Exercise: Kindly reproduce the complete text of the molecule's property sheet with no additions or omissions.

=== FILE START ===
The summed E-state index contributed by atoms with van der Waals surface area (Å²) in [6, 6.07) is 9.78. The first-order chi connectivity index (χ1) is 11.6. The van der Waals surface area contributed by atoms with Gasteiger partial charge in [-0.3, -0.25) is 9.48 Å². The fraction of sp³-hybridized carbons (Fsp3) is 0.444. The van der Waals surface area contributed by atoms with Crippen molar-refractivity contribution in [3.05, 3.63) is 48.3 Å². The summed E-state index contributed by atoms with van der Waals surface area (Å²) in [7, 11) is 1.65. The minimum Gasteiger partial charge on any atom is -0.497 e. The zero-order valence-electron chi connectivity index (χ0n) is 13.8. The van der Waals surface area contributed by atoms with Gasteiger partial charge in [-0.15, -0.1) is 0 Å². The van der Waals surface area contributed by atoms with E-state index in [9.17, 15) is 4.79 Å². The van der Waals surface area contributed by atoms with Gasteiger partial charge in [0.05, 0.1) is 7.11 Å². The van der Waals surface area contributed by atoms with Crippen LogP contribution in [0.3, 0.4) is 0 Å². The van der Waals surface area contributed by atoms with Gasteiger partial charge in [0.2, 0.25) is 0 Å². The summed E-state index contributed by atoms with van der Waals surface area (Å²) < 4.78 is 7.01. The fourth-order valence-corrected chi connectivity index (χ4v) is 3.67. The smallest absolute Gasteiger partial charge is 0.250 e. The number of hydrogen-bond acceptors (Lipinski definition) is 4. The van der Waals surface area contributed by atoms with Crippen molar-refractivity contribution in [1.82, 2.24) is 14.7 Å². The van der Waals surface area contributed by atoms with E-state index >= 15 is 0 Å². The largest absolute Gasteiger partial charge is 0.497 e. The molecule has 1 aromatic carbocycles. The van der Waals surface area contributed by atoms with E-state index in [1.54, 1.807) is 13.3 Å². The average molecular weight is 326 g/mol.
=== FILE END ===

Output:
The summed E-state index contributed by atoms with van der Waals surface area (Å²) in [6, 6.07) is 9.78. The first-order chi connectivity index (χ1) is 11.6. The van der Waals surface area contributed by atoms with Gasteiger partial charge in [-0.3, -0.25) is 9.48 Å². The fraction of sp³-hybridized carbons (Fsp3) is 0.444. The van der Waals surface area contributed by atoms with Crippen molar-refractivity contribution in [3.05, 3.63) is 48.3 Å². The summed E-state index contributed by atoms with van der Waals surface area (Å²) in [7, 11) is 1.65. The minimum Gasteiger partial charge on any atom is -0.497 e. The zero-order valence-electron chi connectivity index (χ0n) is 13.8. The van der Waals surface area contributed by atoms with Gasteiger partial charge in [-0.15, -0.1) is 0 Å². The van der Waals surface area contributed by atoms with E-state index in [9.17, 15) is 4.79 Å². The van der Waals surface area contributed by atoms with Gasteiger partial charge in [0.05, 0.1) is 7.11 Å². The van der Waals surface area contributed by atoms with Crippen LogP contribution in [0.3, 0.4) is 0 Å². The van der Waals surface area contributed by atoms with Gasteiger partial charge in [0.2, 0.25) is 0 Å². The summed E-state index contributed by atoms with van der Waals surface area (Å²) < 4.78 is 7.01. The fourth-order valence-corrected chi connectivity index (χ4v) is 3.67. The smallest absolute Gasteiger partial charge is 0.250 e. The number of hydrogen-bond acceptors (Lipinski definition) is 4. The van der Waals surface area contributed by atoms with Crippen molar-refractivity contribution in [1.82, 2.24) is 14.7 Å². The van der Waals surface area contributed by atoms with E-state index >= 15 is 0 Å². The largest absolute Gasteiger partial charge is 0.497 e. The molecule has 1 aromatic carbocycles. The van der Waals surface area contributed by atoms with E-state index in [1.54, 1.807) is 13.3 Å². The average molecular weight is 326 g/mol.